- Member of the Honor Commission of National Homage to Salgueiro Maia, in 1994.

- Member of Users Advisory Council (under the European Commission’s framework of information and communication – 1994).

- Member of the board of the Media Business School (1994/2003).

- Member of the Advisory Council of Universidade Aberta (1995).

- (non-executive) president of the Administration Council of NEC (Portugal), since 1995.

- (non-executive) president of the Administration Council of Allianz Portugal (1996/2007).

- Participant in the working group “1996 Strategic Audit of Advanced Communications Developments in Europe”, coordinated by the DG-XII of the European Commission (March of 1996).

- Member of the jury Prémio Principe de Asturias de Cooperação Internacional, since 1996.

- Member of the “High Level Group on Future European Audiovisual Policy”, presided by the Commissary Marcelino Oreja (1997).

- Member of Centro de Investigação Media e Jornalismo (1998).

- Member of the Global Business Dialogue on Electronic Commerce (1999/ 2003).
- President of the European Publishers Council  (1999-2014).
- Member of “Consejo de Protectores” da “Fundación Carolina”, since 2001.
- (Non-Executive) member of the board of the Daily Mail and General Trust plc, since November 2002.

 - Member of the general council of COTEC – Associação Empresarial para a Inovação, since April, 2003.
- Member of the International Advisory Board of Banco Santander (2004-2014).

- Member of the State Council, since July of 2005.

- Member of the jury of Prémio Cotec Produto Inovação, since 2008.

- Member of the Advisory Council of Lisbon University (January 2007 to May 2009).

- Council president of Faculdade de Ciências Sociais e Humanas from Nova University of Lisbon, since May, 2009.

- Member of the Advisory Board of the magazine “Quadens del Cac”, edited by Catalunya’s Audiovisual Council, since August of 2009.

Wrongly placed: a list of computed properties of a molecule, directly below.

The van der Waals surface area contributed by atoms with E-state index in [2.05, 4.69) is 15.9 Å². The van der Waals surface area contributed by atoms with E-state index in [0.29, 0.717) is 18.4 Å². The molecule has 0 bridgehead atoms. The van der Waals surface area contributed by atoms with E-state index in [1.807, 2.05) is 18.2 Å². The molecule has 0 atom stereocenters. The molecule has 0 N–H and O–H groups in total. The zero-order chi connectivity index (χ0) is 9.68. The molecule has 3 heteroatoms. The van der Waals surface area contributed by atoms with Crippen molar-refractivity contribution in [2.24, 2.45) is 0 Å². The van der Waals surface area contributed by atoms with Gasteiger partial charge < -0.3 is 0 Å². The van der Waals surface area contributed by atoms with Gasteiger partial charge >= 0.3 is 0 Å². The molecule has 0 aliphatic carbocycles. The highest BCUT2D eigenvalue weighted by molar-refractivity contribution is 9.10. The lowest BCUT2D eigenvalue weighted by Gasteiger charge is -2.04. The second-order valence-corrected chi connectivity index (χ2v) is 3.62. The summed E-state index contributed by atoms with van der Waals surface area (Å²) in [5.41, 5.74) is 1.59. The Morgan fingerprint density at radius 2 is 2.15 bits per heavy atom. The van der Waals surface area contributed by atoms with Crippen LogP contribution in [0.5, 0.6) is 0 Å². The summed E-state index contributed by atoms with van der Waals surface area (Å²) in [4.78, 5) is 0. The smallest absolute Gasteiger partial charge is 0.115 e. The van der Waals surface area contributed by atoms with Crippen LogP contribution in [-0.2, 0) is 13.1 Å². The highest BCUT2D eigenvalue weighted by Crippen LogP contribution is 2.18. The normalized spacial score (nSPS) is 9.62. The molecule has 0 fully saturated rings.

Also noteworthy are the awards granted to him in Portugal and in foreign countries, as well as innumerous prestigious distinctions and awards he has received. Here are the most relevant:

- Prémio Personalidade do Ano 1992, given by Associação de Imprensa Estrangeira.
- Prémio Nacional Manuel Pinto de Azevedo, Jr., given by the newspaper Primeiro de Janeiro, in the year of the newspaper’s 130th anniversary commemorations, in 2000.

- “Empresário do Ano 2001/2002” award, given by the Lisbon Rotary Club.
- VII Prémio de Periodismo Rafael Calvo Serer, awarded by Fundación Diário Madrid, 2001
- “Prémio Empresário do Ano 2011”, given by the Lisbon Rotary Club.
- Lifetime Achievement in Financial Markers – Investor Relations and Governance Awards” given by Deloitte, 2011.
- Prémio Prestígio Mercúrio, given by Confederação de Comércio e Serviços de Portugal and by Escola de Comércio de Lisboa (2011).
- Grande Prémio “Meios e Publicidade”(2013)
- “Life Time Achievement Award” by KPMG, at Fórum Empresarial do Algarve - LIDE Portugal (Group of Business Leaders, 2013)
- 1st Award of Prémio Prestígio Apigraf 2014”
- Prémio BIC Sénior 2014.

As the academic and journalist António Valdemar would write, under the choice of the 100 most influent Portuguese in the last 100 years, “Francisco Balsemão intervened, in a decisive way, in the last four decades, in the transformation of the Portuguese society. He committed to the restitution of freedom and to the end of the dictatorship, to the construction of the democracy, to the formation of the party-political organization, to the change operated in journalism and in television”.

For curiosity, he adds that being both the same age and having the same profession, they never crossed path in any newspaper and, despite “different political and religious” orientations and sometimes being in disagreement and opposition to the founder of Expresso, he recognizes the contribution of his ideas and the importance “they had and still have for the image of Portugal Novo [New Portugal], that broke with the archaic heritages of salazarismo”.